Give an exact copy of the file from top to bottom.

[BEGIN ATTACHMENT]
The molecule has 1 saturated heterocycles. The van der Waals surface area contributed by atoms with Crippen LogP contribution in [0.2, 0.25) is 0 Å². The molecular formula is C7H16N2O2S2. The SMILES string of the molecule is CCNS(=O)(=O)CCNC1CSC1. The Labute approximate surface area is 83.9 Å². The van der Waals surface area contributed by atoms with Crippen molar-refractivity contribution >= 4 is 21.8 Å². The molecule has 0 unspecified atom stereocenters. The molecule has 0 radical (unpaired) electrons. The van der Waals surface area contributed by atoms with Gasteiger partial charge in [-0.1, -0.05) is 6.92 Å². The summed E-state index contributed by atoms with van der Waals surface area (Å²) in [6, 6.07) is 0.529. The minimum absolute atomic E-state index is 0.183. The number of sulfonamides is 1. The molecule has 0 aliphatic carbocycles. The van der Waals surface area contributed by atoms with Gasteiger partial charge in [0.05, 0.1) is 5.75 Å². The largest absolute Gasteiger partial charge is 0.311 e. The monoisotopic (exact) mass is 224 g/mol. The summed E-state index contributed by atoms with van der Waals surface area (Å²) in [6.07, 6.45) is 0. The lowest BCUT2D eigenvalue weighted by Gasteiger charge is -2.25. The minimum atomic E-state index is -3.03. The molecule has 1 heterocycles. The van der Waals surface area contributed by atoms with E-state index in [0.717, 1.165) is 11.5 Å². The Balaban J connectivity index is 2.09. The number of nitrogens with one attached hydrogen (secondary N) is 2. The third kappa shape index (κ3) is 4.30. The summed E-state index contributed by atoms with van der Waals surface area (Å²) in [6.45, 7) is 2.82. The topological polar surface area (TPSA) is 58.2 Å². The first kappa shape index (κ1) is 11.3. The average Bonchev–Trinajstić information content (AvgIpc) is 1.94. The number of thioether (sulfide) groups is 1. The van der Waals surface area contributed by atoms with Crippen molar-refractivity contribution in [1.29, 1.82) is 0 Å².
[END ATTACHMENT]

The molecule has 1 saturated heterocycles. The van der Waals surface area contributed by atoms with Crippen LogP contribution in [0.2, 0.25) is 0 Å². The molecular formula is C7H16N2O2S2. The SMILES string of the molecule is CCNS(=O)(=O)CCNC1CSC1. The Labute approximate surface area is 83.9 Å². The van der Waals surface area contributed by atoms with Crippen molar-refractivity contribution >= 4 is 21.8 Å². The molecule has 0 unspecified atom stereocenters. The molecule has 0 radical (unpaired) electrons. The van der Waals surface area contributed by atoms with Gasteiger partial charge in [-0.1, -0.05) is 6.92 Å². The summed E-state index contributed by atoms with van der Waals surface area (Å²) in [6, 6.07) is 0.529. The minimum absolute atomic E-state index is 0.183. The number of sulfonamides is 1. The molecule has 0 aliphatic carbocycles. The van der Waals surface area contributed by atoms with Gasteiger partial charge in [0.05, 0.1) is 5.75 Å². The largest absolute Gasteiger partial charge is 0.311 e. The monoisotopic (exact) mass is 224 g/mol. The summed E-state index contributed by atoms with van der Waals surface area (Å²) in [6.07, 6.45) is 0. The lowest BCUT2D eigenvalue weighted by Gasteiger charge is -2.25. The minimum atomic E-state index is -3.03. The molecule has 1 heterocycles. The van der Waals surface area contributed by atoms with E-state index in [0.717, 1.165) is 11.5 Å². The Balaban J connectivity index is 2.09. The number of nitrogens with one attached hydrogen (secondary N) is 2. The third kappa shape index (κ3) is 4.30. The summed E-state index contributed by atoms with van der Waals surface area (Å²) in [6.45, 7) is 2.82. The topological polar surface area (TPSA) is 58.2 Å². The first kappa shape index (κ1) is 11.3. The average Bonchev–Trinajstić information content (AvgIpc) is 1.94. The number of thioether (sulfide) groups is 1. The van der Waals surface area contributed by atoms with Crippen molar-refractivity contribution in [1.29, 1.82) is 0 Å².